Almost 80 percent of patients over age 65 who received an implantable cardioverter-defibrillator (ICD) after surviving sudden cardiac arrest or a near-fatal arrhythmia survived two years, according to a study published Jan. 16 in the Journal of the American College of Cardiology.
Frederick A. Masoudi, MD, MSPH, FACC, and colleagues used data from ACC’s ICD Registry to examine 12,420 Medicare beneficiaries undergoing an ICD implantation after surviving sudden cardiac arrest or a near-fatal ventricular arrhythmia, between 2006 and 2009 in almost 1,000 U.S. hospitals.
The researchers found 65.4 percent of patients were hospitalized during the two years after receiving an ICD, ranging from 60.5 percent in those less than age 70, to 71.5 percent in those 80 and older. In addition, 13.1 percent among those less than 70 years old and 21.9 percent of those 80 and older were admitted to a skilled nursing facility. The authors note that the risk of admission to a skilled nursing facility was greatest in the first 30 days after the procedure. The risks of hospitalization and admission to skilled nursing facility were all greater with increasing patient age. The high hospitalization and skilled nursing facility admission rates, particularly among the oldest patients, indicate there are substantial care needs after an ICD is implanted, the authors conclude.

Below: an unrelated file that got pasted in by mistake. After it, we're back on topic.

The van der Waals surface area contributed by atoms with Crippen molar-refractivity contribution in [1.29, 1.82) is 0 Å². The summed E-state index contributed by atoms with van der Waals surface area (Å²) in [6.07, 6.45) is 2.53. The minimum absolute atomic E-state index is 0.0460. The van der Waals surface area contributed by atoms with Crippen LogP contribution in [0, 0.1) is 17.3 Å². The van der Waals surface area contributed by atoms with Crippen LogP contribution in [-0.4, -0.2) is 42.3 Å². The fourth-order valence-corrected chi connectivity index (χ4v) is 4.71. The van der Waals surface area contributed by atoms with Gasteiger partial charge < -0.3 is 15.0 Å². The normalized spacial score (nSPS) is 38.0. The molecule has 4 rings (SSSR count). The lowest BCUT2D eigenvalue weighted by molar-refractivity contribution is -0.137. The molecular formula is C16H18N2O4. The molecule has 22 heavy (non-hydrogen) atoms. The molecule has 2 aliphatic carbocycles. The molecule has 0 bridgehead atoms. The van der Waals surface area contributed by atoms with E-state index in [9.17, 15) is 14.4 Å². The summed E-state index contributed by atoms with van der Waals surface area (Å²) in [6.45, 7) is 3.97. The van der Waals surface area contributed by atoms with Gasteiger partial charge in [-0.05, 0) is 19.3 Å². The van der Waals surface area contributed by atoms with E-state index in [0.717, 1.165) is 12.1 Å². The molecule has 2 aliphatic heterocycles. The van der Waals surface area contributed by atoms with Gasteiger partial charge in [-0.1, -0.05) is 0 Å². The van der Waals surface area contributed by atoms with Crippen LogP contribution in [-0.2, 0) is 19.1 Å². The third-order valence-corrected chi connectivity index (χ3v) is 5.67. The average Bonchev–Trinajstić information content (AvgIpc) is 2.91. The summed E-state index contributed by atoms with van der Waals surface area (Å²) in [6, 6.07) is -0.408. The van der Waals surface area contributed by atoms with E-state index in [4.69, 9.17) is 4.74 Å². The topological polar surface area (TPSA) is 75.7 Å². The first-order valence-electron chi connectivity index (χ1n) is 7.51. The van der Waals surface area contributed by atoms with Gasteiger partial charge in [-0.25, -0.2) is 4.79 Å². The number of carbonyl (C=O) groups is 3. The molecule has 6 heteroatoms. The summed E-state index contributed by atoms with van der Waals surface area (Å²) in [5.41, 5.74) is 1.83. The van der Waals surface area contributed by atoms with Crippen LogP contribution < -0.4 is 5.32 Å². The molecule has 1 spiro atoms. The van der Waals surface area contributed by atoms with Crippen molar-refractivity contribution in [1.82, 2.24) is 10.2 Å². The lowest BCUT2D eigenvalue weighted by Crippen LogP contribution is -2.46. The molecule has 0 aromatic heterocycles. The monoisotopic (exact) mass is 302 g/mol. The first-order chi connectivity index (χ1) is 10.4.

In an accompanying editorial, Sumeet S. Chugh, MD, FACC, writes that the findings from the study would suggest that although patients over age 75 implanted with ICDs after a sudden cardiac arrest or near-fatal ventricular arrhythmia “may have reasonable overall survival, they also have significantly high rates of admission to hospitals and skilled nursing facilities, with no clear evidence of mortality benefit from the device.”
He adds that until more research is done about the devices in elderly patients, doctors should consider non-heart-related co-occurring medical conditions and frailty along with age in their decision-making process about ICDs. They should provide the patient with a clear understanding of the rationale and limitations of the ICD, encourage advance directives and bring up the possibility of deactivating the ICD if the patient is nearing end of life.SOURCE: American College of Cardiology